On Wednesday, North Carolina Gov. Pat McCrory signed legislation that not only reduces the state’s Earned Income Tax Credit (EITC) from the current 5 percent to 4.5 percent of the federal credit, but also allows the credit to expire altogether at the end of 2013 as scheduled.
This is not the definitive elimination of the state EITC. A strong coalition of advocates will continue to make the case that the EITC is essential for a fair tax system and must remain part of the ongoing, broader debate about the budget and tax reform.
The repeal of the credit couldn’t come at a worse time for hard-working parents in North Carolina, who are already struggling to support their families and stay out of poverty. A parent working full-time, year-round at the minimum wage of $7.25 earns about $17,000 a year but pays more than nine cents out of every dollar they earn in state and local taxes, while the wealthiest pay only six cents.
The state EITC helps make the state tax system fairer by allowing low- and middle-income working families, who are already paying more on their hard-earned dollar than the wealthiest, to keep more of what they earn. Eliminating the credit would raise taxes on more than 900,000 North Carolinians across all of the state’s 100 counties in the face of persistently high unemployment and a statewide poverty rate of 17.8 percent.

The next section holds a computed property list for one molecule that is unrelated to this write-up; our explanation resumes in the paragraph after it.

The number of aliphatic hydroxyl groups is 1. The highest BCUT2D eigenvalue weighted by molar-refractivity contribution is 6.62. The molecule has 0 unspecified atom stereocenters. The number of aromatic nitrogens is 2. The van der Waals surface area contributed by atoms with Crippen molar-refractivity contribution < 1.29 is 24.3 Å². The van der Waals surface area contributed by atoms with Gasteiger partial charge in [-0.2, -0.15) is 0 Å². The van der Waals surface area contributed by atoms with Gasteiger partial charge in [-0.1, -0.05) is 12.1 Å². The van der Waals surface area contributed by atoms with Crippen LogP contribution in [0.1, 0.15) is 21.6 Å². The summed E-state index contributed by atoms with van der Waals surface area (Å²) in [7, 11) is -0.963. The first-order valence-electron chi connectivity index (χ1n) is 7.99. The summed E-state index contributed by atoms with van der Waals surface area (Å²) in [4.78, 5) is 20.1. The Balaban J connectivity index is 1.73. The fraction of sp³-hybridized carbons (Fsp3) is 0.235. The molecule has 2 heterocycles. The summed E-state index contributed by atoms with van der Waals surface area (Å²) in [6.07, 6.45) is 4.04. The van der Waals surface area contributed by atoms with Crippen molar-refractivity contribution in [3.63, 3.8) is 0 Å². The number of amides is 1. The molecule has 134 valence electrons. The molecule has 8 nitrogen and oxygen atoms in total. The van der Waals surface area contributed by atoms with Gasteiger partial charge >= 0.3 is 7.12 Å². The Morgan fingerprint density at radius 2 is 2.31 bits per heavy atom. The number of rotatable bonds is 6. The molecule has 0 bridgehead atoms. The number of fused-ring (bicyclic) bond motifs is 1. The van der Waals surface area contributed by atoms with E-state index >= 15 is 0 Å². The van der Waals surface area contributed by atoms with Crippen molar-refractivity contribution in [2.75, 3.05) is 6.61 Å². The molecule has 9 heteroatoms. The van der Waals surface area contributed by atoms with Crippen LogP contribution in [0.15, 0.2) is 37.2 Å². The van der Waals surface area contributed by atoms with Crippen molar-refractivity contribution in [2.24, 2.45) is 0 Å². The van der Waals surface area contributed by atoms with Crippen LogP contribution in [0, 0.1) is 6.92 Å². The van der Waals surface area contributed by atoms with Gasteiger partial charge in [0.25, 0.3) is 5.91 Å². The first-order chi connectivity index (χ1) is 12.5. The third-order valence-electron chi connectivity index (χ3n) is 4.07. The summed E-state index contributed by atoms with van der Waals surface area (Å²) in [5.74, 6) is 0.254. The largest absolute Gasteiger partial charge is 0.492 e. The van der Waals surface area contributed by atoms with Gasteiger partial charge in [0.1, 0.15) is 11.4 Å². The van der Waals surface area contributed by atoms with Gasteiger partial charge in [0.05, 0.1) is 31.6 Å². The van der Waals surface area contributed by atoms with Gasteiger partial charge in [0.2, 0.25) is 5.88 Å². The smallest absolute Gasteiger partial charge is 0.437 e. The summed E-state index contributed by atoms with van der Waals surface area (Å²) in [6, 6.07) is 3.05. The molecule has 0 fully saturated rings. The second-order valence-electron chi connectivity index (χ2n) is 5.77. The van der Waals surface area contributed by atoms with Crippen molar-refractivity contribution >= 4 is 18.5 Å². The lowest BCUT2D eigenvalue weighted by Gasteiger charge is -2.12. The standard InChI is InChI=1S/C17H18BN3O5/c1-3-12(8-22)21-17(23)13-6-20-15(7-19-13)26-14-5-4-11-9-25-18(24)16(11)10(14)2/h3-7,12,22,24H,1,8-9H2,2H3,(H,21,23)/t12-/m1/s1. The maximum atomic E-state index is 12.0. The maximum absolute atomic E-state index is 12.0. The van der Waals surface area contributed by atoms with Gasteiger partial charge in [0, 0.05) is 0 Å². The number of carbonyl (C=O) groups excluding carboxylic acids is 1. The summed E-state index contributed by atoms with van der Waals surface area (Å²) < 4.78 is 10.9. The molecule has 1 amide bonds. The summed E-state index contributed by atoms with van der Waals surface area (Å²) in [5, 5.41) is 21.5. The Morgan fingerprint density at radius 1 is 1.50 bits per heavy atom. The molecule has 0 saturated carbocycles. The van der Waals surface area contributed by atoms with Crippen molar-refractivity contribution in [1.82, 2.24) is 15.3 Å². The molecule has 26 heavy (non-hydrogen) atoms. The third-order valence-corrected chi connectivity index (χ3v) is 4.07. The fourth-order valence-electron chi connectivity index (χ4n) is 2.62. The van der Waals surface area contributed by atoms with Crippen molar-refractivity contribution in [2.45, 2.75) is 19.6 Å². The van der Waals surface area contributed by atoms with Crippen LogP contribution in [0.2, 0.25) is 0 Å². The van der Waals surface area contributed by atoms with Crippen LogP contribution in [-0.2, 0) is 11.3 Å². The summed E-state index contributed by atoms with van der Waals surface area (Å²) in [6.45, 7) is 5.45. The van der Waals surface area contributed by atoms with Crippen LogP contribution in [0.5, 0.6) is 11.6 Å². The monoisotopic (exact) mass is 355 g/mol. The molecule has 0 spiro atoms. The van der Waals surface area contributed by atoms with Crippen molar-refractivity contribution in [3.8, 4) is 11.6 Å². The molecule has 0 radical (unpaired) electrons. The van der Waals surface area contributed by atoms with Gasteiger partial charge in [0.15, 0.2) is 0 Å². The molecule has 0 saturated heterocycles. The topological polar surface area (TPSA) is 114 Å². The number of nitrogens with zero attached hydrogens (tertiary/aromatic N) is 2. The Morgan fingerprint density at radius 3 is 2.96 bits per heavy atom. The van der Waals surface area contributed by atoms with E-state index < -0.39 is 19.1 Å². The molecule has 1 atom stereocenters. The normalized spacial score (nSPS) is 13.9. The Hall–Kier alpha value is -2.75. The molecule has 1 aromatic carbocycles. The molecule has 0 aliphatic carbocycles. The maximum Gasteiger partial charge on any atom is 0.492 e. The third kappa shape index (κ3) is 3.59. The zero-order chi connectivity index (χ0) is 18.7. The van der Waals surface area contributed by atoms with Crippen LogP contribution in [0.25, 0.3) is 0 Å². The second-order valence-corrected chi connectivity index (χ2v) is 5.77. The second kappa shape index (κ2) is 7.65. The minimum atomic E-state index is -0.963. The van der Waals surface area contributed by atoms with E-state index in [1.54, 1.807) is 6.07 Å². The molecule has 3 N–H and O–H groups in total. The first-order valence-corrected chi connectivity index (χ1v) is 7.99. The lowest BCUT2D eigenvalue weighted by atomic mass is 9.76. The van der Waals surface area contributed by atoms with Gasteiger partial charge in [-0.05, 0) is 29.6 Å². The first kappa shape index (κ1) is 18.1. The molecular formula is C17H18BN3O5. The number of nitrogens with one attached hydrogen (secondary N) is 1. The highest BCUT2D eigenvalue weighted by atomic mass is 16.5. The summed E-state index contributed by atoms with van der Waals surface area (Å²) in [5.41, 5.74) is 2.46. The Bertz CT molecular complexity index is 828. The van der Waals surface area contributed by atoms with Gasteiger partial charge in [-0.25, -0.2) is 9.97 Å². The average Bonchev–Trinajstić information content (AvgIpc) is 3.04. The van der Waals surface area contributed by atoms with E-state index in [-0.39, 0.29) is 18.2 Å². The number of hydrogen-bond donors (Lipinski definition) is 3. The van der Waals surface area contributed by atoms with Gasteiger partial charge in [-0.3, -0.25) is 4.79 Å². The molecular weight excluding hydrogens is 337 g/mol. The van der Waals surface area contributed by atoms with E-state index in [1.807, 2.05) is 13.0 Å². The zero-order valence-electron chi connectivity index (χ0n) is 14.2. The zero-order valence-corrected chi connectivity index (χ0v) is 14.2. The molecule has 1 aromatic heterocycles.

To make matters worse, policymakers are considering eliminating the income tax, and thus the Child Tax Credit, and Child Care Tax Credit, and offsetting the lost revenues with higher sales taxes, which already hit these low- and middle-income families the hardest. If North Carolina can afford to pursue tax cuts for the state’s wealthiest households then surely it can continue to make a small investment in the state EITC that will make a big difference in the lives of hard-working families.